The folkloric figure of Black Pete is a racist stereotype; a prolongation of a long history of blackface. As the folktale goes, mid November St. Nicolas and his group of helpers, called 'Pieten' arrived in The Netherlands. They will return to Spain after December 5th. During this period, I will post daily on the subject matter of the 'racist character of Black Pete'. Each post will show, deny, neglect, protest, present, discuss or challenge an aspect of this racist character. Black Pete must go!
Is the Black Pete character a ‘problem’ that should be ‘solved’ by introducing ‘Soot Petes’? Or is this stereotype a symptom of a deep-rooted but ignored, institutional racism that is “culturally embedded in our societal DNA” (Özdil, 2014)?
Racism and the lack of (historical, social, economical, cultural and political) awareness in The Netherlands is and will be an issue that we have to continue to discuss. A way to do this is to address not only the overt racism of football hooligans, but also the more subliminal stereotypes, prejudices and biases we have as a nation. One of the strategies can be the reversal of stereotypes. Or, since Sinterklaas can also be considered as a celebration to mock family and friends through ‘surprises’ and poems, why not mock our Dutch whiteness by showing these stereotypes.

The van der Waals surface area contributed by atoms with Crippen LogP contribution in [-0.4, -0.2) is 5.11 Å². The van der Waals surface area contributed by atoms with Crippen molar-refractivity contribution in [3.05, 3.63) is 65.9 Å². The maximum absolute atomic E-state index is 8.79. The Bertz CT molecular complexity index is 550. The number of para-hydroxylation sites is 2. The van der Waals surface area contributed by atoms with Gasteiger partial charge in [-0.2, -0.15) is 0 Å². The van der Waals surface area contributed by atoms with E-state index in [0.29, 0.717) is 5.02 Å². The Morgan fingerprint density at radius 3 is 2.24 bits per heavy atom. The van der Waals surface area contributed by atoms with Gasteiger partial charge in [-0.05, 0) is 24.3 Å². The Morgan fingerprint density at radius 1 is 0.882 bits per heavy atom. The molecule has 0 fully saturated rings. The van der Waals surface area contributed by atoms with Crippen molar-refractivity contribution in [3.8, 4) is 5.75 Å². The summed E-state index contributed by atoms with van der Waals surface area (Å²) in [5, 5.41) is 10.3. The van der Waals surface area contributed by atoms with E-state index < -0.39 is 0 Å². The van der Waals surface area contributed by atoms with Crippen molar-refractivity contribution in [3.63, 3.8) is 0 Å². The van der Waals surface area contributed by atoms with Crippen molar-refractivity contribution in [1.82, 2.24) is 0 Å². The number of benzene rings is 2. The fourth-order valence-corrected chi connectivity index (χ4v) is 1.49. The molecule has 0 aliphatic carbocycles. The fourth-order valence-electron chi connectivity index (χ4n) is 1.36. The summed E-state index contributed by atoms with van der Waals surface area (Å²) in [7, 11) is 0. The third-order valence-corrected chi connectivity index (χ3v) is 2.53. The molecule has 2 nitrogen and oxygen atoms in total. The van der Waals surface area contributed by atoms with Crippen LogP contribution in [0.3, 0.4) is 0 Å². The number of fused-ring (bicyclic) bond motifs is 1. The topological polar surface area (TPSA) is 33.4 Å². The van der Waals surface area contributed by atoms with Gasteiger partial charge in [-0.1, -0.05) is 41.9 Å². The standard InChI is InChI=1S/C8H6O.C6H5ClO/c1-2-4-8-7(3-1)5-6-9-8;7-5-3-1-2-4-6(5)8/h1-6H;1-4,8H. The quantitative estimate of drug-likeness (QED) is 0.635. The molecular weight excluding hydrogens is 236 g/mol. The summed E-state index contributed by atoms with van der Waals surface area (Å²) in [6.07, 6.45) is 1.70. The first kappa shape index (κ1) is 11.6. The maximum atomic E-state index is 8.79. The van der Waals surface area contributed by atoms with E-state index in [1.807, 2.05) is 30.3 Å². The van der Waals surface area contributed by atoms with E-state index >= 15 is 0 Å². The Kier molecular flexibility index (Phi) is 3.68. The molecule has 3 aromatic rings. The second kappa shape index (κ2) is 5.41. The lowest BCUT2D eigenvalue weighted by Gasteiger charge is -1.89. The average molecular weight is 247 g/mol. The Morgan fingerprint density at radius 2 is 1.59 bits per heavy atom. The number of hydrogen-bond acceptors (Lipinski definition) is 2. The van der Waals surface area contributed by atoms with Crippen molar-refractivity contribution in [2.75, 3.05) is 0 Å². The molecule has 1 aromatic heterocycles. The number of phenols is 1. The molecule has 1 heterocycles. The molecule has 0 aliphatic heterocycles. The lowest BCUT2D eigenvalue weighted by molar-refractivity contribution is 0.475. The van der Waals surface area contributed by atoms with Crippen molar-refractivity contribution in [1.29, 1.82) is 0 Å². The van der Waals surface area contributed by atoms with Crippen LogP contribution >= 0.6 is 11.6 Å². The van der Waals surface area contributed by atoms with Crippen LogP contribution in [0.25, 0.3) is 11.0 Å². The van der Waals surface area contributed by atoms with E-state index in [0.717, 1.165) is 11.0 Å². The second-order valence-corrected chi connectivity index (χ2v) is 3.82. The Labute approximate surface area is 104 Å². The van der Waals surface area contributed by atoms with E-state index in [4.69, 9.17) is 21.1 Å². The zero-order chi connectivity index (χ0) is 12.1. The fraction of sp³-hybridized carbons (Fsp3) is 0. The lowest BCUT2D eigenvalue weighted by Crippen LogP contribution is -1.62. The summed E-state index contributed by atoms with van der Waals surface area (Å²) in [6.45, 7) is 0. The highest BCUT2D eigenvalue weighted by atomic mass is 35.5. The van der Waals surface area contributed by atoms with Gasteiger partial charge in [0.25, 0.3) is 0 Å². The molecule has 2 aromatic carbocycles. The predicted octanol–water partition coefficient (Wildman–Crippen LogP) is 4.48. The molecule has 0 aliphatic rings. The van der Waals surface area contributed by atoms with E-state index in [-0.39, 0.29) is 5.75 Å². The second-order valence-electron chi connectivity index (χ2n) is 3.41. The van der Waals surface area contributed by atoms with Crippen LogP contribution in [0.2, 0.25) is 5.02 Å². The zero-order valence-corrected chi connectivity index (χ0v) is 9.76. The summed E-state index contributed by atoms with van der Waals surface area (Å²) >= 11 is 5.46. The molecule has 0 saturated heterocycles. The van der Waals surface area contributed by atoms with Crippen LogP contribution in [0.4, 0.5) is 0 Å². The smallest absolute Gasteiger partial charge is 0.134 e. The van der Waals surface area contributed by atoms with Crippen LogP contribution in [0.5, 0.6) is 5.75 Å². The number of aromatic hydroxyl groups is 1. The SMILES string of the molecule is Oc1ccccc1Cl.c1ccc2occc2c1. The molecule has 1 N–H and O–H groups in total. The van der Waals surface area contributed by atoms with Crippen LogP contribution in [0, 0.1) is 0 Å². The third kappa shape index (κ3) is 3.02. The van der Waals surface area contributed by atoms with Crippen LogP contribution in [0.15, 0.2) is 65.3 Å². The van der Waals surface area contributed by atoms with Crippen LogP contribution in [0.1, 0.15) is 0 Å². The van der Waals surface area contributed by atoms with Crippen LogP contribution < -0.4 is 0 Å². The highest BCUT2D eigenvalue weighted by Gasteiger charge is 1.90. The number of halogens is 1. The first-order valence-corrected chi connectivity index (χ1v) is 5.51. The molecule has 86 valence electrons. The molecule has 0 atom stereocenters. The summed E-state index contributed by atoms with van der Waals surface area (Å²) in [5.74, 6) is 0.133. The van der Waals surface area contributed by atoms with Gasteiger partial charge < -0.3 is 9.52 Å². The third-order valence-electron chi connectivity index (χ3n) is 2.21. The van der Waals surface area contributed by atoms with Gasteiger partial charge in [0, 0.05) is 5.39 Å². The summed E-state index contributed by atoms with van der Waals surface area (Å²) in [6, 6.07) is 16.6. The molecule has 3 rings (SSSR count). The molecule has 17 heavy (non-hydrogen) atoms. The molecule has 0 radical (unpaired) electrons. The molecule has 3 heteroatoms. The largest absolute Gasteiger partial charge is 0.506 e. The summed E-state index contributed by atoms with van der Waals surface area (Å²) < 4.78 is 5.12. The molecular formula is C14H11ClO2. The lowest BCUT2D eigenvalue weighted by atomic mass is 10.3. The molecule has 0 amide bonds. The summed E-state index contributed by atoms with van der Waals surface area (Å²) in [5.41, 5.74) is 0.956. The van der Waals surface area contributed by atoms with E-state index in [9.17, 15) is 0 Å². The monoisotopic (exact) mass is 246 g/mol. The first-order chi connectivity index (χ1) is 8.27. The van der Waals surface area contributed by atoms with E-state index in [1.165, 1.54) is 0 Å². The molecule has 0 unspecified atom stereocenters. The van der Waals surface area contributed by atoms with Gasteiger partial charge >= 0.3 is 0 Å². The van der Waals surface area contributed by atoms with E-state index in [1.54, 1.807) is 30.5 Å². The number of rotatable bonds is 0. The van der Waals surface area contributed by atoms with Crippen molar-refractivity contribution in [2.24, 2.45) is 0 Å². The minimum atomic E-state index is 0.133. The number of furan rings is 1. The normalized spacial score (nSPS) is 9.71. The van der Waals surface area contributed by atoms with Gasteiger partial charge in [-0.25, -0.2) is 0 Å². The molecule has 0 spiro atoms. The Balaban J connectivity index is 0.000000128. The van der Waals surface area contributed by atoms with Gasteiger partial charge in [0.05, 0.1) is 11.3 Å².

Fresku’s “Roze PietenDiscussie/Pink Pete Discussion” (YouTube) is a scenario for white people to imagine what happens if they would be stereotyped.
“The New Sint gives red and white roses as a message of love, friendship and peace. Besides that he gives fruit. By doing this, he support a healthy lifestyle for children. His motto is: “every child is a saint”. This way, he motivates them to find the best in themselves and express this. Just as St. Nicolas did” (denieuwesint.com)
Read more about the history of resistance to Black Pete as a black face character in “The struggle for Zwarte Piet” by John Helsloot, found on ‘Digitale Bibliotheek voor de Nederlandse Letteren’. (www.dbnl.org).